(Update : a reader (dbfreq, see his messages in the comments) found a bug in the patch. There was a typo in the route object in the arduino abstraction. The file available for download has been fixed, but I haven’t changed the picture in the post.)
I first made an abstraction called [pd arduino], in which i put all the stuff related to the [arduino] object. As you can see in the picture below, we can send 2 different types of messages to this object : “open 5” will connect to the arduino board (mine is on port 5, yours can well be on a different port), “close” will close the port (if you want to remove your arduino safely!), and “pinMode 19 analog” will open pin number 19 as analog input. The “pinMode” message can be adapted to open any pin for input or output on the arduino. This is where the power of Firmata lies : it implements two-way communication between Pd and the board in a very easy way. Please refer to the “arduino-test.pd” patch in the Pduino folder for a more complete explanation (it’s a good thing to play with this test patch with different things connected to the board – buttons, pots…).
Once the board AND the pin are open, data starts coming out of [arduino]’s output. We use a [route analog] object to only get analog data (we’de use [route digital] to only get digital data). Then we use [route 5] to only get the value of a pot connected to analog pin 5 on the board (the fact that we had to open pin 19 to read analog pin 5 is not very intuitive, but it’s actually pin 19 among all pins, and pin 5 among analog pins only). The remaining objects in this abstraction are only there to normalise the values from the pot between 0 and 1 (if you can turn your pot over it whole range you’ll get values between 0 and 1000 and it’ll be easier to normalize).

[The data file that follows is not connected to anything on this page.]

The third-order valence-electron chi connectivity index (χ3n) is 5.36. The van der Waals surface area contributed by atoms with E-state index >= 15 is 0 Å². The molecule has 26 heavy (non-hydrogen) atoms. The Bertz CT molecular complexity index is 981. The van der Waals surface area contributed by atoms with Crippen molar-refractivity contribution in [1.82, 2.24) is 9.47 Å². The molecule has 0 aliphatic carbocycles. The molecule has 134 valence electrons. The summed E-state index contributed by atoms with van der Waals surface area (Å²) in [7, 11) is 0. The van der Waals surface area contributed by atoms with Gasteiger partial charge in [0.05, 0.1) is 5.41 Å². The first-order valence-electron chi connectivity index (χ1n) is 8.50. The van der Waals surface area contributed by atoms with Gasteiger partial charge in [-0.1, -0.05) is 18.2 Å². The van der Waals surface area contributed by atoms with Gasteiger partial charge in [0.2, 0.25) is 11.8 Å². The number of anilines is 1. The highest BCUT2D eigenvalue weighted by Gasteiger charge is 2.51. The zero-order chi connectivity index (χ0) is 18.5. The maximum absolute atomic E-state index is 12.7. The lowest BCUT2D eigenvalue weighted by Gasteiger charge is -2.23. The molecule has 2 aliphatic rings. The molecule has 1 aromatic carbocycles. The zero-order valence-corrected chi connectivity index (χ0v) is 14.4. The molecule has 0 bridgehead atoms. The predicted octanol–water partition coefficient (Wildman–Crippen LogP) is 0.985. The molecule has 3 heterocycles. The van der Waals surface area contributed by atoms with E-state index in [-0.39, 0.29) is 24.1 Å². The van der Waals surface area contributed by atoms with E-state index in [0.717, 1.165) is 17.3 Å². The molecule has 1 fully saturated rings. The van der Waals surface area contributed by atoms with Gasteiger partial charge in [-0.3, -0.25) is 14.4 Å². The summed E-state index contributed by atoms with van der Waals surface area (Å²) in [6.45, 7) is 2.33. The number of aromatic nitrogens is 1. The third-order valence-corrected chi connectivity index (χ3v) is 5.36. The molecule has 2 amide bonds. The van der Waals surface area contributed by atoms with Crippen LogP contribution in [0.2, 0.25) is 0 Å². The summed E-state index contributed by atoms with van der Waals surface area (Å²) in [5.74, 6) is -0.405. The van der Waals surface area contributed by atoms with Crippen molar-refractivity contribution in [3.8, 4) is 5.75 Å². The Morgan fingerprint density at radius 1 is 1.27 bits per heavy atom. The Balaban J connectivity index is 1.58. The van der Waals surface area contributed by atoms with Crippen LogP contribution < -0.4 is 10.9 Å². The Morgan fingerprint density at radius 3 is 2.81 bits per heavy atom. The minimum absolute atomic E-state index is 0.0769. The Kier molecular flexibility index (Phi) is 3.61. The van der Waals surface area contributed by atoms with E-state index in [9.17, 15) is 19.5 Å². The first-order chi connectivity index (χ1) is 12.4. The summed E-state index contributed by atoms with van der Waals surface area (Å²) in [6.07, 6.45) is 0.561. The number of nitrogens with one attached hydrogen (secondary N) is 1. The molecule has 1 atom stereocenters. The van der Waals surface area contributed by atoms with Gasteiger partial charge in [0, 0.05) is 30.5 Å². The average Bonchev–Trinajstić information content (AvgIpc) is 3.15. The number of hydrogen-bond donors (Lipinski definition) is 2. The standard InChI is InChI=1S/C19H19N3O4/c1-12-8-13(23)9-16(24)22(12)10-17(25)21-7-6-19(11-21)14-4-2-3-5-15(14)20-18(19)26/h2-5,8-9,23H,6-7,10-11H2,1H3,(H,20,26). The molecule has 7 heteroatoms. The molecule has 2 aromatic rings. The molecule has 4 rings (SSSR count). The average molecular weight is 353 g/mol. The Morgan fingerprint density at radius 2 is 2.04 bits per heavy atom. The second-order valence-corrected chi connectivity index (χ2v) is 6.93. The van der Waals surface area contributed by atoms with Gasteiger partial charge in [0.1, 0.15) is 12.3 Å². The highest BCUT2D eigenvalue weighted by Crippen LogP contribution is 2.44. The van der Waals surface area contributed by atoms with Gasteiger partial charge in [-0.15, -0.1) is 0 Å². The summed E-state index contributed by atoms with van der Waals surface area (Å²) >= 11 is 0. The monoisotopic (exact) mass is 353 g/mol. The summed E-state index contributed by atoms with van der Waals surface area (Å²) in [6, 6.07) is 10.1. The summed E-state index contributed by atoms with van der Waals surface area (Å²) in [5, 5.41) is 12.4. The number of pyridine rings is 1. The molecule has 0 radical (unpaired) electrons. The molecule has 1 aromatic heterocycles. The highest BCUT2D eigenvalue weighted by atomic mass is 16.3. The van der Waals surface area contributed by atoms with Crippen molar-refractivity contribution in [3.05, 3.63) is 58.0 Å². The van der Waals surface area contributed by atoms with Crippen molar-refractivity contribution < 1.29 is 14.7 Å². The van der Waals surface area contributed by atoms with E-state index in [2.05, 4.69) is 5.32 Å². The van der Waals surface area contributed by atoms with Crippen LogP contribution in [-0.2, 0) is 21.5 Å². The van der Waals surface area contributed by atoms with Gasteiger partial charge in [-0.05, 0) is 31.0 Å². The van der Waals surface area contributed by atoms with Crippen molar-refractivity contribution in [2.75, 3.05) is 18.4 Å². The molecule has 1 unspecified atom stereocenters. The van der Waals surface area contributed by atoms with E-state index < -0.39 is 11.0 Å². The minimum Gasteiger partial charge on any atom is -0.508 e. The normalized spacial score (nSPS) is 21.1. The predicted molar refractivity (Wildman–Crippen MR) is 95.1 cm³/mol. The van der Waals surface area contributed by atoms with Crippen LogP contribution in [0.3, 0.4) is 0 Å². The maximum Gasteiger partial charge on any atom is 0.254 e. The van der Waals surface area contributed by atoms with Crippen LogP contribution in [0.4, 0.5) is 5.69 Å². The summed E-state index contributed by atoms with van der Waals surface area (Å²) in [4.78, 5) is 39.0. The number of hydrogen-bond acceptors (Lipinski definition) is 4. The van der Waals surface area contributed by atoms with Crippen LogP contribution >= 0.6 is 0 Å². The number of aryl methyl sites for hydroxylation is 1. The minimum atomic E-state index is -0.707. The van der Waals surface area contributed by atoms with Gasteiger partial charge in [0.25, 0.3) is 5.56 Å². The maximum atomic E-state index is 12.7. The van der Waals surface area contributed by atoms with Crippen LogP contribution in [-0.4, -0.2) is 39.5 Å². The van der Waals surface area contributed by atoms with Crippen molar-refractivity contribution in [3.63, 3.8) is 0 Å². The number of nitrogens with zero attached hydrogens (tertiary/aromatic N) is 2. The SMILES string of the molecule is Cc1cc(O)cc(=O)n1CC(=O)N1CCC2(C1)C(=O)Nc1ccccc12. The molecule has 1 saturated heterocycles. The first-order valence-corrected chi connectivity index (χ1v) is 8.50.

Ok, so now we have the value read from the pot coming out of the [pd arduino] abstraction by its outlet. Great, that was the hardest part. I’ve made a small patch around this abstraction to use the values from the pot to control the length of a simple delay line with feedback. I multiplied the output of the abstraction by 500 to have a range between 0 and 500 (to get audible changes in the delay length), and then used a combination of [pack 0 100] and [line~] to control a [vd~] object. The later reads from the delay line a length controled by an audio signal (to have smoother changes), so we needed the [line~] to change the raw values from the pot into an audio signal. I put 100 in the [pack] to have a slow ramp in [line~] every time the value changes to make things even smoother. The rest of the patch should be pretty straightforward (if it not please refer to this post).
Please note that in order to use this patch you’ll need :
- An Arduino board…
- To upload the Firmata firmware on it (it is available in the standard Arduino IDE),
- A potentiometer connected to the board (see tutorial here),
- The Pduino “package”, which you can download here,
- To know on which port your board shows up. You can send a “devices” message to the [arduino] object to see a list of ports to which devices are connected. Your board should be on a port higher than 1. Or, you could very easily adapt the abstraction I made for a previous post to scan all the ports and automatically detect your board.
Here’s a sample of the sounds you can make with this very simple patch :
And here’s the patch.